¶14 Section 698, supra, does relate to and authorize the filing of a motion for judgment on the pleadings notwithstanding the verdict of the jury. Thereunder a motion for judgment on the pleadings may be filed before or after return of verdict by the jury. When said section is considered in conjunction with section 696, supra, it is obvious that a motion for judgment notwithstanding the verdict of the jury has for its purpose the direction of the court's attention to errors of law as regards the pleadings as differentiated from errors of law and fact committed during the trial, so that the court may direct the clerk not to enter judgment in conformity with the verdict but reserve same for future consideration. The rendition of a judgment is a judicial act; the entry thereof is ministerial. Abernathy et al. v. Huston, 166 Okla. 184, 26 P.2d 939; Coleman v. Zapp, 105 Tex. 491, 151 S.W. 1040, 1041; Peck v. Curtis, 31 Cal. 207, 209; Burke v. Burke, 142 Iowa, 206, 119 N.W. 129; Simmons v. Hanne, 50 Fla. 267, 39 So. 77, 78, 7 Ann. Cases 322, and many other cases to the same effect.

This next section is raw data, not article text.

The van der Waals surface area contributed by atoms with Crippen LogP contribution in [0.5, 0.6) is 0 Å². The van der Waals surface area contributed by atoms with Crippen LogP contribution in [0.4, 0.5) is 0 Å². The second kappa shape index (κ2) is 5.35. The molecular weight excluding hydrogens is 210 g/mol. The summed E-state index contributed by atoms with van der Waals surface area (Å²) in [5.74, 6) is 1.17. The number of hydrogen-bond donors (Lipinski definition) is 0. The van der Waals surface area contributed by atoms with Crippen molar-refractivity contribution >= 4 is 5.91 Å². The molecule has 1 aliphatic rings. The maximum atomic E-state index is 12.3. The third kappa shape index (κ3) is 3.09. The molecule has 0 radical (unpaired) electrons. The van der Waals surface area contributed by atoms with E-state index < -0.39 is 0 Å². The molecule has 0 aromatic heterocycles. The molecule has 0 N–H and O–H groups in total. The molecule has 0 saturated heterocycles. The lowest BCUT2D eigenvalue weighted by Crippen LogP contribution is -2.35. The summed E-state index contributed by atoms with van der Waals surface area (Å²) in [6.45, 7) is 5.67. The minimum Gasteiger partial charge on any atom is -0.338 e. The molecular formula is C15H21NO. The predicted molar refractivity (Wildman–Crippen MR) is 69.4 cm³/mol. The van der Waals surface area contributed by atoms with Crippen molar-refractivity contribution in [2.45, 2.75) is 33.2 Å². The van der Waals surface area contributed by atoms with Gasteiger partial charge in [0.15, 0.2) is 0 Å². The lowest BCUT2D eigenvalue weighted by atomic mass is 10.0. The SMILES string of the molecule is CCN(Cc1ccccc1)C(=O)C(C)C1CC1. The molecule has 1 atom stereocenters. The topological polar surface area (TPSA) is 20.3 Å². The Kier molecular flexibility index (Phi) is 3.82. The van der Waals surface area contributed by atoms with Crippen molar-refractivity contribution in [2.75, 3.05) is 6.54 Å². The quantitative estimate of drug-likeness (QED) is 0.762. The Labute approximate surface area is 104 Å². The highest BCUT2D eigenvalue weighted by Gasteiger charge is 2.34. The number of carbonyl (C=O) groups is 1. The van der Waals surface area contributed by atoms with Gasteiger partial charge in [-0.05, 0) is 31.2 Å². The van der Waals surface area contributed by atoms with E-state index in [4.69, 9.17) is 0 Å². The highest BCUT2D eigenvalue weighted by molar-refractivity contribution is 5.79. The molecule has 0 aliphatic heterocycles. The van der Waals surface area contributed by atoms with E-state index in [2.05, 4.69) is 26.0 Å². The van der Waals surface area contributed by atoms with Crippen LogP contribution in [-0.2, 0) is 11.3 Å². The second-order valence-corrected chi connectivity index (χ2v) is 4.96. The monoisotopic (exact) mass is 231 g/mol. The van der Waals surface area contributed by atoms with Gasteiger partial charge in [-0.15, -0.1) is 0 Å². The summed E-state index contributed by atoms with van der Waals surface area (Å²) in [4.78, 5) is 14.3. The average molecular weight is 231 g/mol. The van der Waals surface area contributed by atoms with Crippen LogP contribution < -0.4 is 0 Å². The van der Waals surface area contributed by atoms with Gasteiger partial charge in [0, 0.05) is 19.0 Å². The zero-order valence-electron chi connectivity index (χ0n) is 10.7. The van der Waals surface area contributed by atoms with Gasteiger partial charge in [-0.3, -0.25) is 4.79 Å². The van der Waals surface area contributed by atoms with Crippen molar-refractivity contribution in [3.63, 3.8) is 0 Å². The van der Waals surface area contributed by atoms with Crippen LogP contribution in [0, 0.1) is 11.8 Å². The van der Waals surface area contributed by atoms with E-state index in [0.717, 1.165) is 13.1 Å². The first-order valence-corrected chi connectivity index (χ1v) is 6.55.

¶15 Unless the defendant, in a case triable to a jury, upon the return of the verdict moves the court for judgment notwithstanding the verdict, or in some other appropriate manner requests the court to reserve rendition of the judgment, it is the mandatory duty of the clerk to enter same in conformity with the verdict. In the absence of a motion to reserve rendition of the judgment in the form of a motion for judgment notwithstanding the verdict or in some other appropriate manner, the judgment is, by operation of law, rendered when the verdict of the jury is returned and accepted. See Grzys v. Connecticut Co. 123 Conn. 605, 198 A. 259. If this is not ordinarily the purpose of a so-called motion for judgment notwithstanding the verdict, then such a motion amounts to a motion for new trial for a restricted purpose, but without the limitation of time prescribed for a motion for new trial. Such a construction does not appear reasonable to us.